Welcome to the theme of the month blog post for July and the theme for this month is…YOGA
Say what? The theme of the month is yoga? isn’t it always yoga?
Yoga means many different things to different people. The first question on my teacher training application form is ‘what does yoga mean to you?’ and I always find it so interesting how it means so many different things to different people. As an aside, i also like to ask them the same question at the end of the training and love how the journey of teacher training transforms their understanding of yoga.
Many people think of yoga as the physical shapes we make on our yoga mats when we come to class but the classical meaning of yoga has very little to do with this physical practice (asana). The sanskrit translation of the word yoga is union or ‘to yolk’.
In our physical practice this means to fund union between our body and our breath and then with our mind. This is what we are really practicing when we come together on our yoga mats, to find this union between body, breath and mind which has all sorts of amazing effects on our nervous system, our mind and of course makes us feel great physically.
However, we know that yoga is not just a physical practice, in fact that is just a tiny component of the practice. Spiritually, the practice of yoga is a process of working towards a union between ourselves and every other living thing, between ourselves and a higher self or between ourselves and God. This is always a tricky subject to bring up in class due to the G word but in our tantric tradition the meaning of God is very different to a more traditional perspective. God is everything and we are part of that, so ultimately I am God and so are you.
This is no easy thing to wrap your head around, even when you’ve been studying and practicing yoga for 25 years. Trust me.
I think one of the most simple ways to do this is to think about community and connection with one another.
In the story where the God Ganesha gets him name we learn about the importance of our ‘tribe’.
Shiva needed a new leader for his army and the obvious choice was his handsome, strong, ripped son – Skanda. Not so much the chubby elephant headed one – Ganapati . But Shiva wanted to be fair and so he set a challenge to his two sons that whichever of them could run around the world three times and arrive back in from of his parents (Shiva and Parvati) first would become the leader of the army.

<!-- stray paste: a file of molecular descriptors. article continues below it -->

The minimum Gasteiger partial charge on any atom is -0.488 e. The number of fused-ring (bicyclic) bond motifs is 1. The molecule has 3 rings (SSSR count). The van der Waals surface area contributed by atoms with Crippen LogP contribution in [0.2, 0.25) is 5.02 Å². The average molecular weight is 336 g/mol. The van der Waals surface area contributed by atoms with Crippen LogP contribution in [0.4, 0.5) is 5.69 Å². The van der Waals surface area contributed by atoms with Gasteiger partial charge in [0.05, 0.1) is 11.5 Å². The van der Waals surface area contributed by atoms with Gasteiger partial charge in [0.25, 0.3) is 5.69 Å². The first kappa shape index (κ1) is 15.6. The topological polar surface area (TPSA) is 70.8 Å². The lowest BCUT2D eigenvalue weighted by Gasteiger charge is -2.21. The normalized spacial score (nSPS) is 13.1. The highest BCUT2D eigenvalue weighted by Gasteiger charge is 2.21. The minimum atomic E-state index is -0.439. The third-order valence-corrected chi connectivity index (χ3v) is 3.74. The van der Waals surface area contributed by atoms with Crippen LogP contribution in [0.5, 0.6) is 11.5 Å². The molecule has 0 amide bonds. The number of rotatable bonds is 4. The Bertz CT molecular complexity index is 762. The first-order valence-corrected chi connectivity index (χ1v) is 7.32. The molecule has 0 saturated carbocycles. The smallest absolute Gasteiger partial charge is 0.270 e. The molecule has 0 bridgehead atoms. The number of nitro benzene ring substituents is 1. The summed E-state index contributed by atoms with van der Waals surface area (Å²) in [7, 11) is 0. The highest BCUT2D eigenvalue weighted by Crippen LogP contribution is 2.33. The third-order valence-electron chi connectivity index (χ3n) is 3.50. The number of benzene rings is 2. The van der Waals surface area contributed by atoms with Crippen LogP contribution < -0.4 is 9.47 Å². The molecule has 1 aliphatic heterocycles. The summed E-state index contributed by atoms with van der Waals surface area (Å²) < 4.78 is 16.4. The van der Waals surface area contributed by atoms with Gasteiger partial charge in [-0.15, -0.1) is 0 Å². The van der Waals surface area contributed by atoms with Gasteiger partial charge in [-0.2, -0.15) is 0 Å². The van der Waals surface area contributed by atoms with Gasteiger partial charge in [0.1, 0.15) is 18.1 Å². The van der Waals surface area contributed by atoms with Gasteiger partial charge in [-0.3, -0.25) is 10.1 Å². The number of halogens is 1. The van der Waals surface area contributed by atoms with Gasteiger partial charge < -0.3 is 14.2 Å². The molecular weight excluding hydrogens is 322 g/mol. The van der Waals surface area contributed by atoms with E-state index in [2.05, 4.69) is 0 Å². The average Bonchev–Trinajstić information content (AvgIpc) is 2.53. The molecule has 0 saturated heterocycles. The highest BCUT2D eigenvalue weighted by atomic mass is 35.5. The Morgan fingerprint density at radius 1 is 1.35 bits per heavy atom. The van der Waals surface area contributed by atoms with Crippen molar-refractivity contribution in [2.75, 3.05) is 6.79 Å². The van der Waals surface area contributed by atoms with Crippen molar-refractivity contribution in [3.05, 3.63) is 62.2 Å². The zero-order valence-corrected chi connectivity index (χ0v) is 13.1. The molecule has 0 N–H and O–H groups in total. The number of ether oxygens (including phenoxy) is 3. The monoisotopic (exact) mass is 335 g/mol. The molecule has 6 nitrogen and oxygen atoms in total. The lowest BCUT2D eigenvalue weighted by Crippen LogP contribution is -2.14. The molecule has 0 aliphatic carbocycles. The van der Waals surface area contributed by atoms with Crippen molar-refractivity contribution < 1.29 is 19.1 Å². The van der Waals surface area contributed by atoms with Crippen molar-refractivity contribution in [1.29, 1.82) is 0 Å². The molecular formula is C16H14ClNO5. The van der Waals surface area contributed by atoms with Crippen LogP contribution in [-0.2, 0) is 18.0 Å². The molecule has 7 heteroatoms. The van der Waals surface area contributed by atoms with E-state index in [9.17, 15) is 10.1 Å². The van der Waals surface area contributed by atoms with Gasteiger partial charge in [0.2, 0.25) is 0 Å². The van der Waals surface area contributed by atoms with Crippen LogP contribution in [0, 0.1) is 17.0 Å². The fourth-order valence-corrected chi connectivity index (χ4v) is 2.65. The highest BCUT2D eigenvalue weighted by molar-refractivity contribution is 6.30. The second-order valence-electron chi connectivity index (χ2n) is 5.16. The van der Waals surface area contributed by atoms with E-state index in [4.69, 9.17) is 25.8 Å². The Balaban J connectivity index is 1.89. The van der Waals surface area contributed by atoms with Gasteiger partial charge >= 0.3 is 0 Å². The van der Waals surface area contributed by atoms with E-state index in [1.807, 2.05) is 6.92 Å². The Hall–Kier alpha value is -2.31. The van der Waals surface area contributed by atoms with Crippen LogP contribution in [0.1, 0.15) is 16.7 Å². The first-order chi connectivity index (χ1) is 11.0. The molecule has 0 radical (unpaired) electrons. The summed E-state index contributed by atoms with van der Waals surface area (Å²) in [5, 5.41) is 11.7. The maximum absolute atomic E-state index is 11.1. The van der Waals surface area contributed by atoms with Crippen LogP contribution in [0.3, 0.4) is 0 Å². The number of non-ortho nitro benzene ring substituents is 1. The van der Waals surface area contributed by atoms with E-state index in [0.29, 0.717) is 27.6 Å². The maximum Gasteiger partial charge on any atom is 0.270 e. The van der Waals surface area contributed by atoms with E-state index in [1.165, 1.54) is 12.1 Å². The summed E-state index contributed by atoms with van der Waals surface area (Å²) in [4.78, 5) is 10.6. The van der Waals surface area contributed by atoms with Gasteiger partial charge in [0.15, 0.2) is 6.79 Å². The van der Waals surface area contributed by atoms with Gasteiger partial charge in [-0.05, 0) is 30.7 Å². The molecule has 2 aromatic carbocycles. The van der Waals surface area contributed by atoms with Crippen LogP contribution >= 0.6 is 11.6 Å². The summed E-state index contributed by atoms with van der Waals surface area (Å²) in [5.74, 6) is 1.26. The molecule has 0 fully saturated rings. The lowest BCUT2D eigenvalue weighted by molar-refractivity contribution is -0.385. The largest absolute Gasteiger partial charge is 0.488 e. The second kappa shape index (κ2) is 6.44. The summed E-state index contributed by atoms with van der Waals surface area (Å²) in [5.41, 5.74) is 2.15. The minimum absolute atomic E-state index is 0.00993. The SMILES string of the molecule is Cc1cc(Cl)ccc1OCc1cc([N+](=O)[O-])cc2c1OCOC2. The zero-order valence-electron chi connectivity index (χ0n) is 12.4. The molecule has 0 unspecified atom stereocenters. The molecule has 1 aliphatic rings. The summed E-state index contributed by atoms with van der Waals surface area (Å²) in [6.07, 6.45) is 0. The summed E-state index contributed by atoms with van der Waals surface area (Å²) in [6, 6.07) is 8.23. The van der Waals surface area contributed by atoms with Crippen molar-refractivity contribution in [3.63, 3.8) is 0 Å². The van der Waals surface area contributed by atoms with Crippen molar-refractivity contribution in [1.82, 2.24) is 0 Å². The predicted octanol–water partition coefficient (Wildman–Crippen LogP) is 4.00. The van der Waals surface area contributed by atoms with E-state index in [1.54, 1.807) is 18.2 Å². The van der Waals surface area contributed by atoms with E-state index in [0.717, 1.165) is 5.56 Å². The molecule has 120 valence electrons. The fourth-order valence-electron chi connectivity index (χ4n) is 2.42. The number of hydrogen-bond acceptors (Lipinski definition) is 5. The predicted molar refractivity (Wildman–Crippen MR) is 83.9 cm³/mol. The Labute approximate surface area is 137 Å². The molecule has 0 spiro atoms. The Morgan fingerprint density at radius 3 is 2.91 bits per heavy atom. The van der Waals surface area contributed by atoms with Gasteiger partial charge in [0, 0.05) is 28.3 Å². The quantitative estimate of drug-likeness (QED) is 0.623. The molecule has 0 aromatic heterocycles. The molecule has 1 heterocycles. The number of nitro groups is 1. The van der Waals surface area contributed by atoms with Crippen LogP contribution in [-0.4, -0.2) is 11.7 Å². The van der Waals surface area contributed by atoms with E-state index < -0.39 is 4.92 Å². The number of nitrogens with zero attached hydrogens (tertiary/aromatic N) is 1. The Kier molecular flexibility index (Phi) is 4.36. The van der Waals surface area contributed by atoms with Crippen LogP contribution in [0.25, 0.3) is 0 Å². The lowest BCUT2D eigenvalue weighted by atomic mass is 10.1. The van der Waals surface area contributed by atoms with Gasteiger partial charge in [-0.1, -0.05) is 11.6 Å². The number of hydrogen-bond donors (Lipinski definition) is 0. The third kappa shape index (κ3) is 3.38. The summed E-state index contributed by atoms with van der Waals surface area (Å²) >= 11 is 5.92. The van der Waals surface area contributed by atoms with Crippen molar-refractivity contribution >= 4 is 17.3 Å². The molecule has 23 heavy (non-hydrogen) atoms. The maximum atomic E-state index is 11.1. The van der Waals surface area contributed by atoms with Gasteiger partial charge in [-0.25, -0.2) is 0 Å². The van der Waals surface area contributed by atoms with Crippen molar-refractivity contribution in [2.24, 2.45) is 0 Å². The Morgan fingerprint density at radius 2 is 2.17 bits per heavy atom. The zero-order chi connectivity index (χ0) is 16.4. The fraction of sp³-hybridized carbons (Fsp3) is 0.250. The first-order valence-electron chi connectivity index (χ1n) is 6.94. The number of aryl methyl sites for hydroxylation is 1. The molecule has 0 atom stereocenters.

Skanda was off and zooming around before the words were even out of his fathers mouth. Ganapati however just took a seat in front of his parents and started eating some sweets. Shiva and Parvati were worried their eldest son would be ridiculed by all the other gods if he didn’t even make an effort, so they kept trying to encourage him to just try to do the challenge, while both knowing that there was no way he could beat his brother.
And then just as Skanda was about to dash back into the room, Ganapti stood up and walked around his parents three times before seating back in front of them.
As Skanda came into the room and saw what his brother had done, he knew he had lost the challenge. For Ganapti had taken the time to really consider the challenge and for him, his world was his parents. Ganapti showed thoughtfulness, a calm approach to a challenge and loyalty to his parents above all else.
Ganapti was named leader of the army and his name was changed to Ganesha. Ganas in sanskrit means tribe and Ganesha was now beloved leader of his fathers Ganas.
We all need a Ganas, a tribe, personally I’ve realised this recently more than ever as I struggle to come to terms with the surgery that is looming in the next few weeks and how I will need to lean on my tribe. Which is something that doesn’t totally come naturally to me. But connection is everything.
So with that in mind, please say hi to your fellow students as you arrive in class, maybe ask their name if you don’t already, get to know them a little better than just as the person who rolls a mat out beside you each week.
See you on the mat Gods and Goddesses.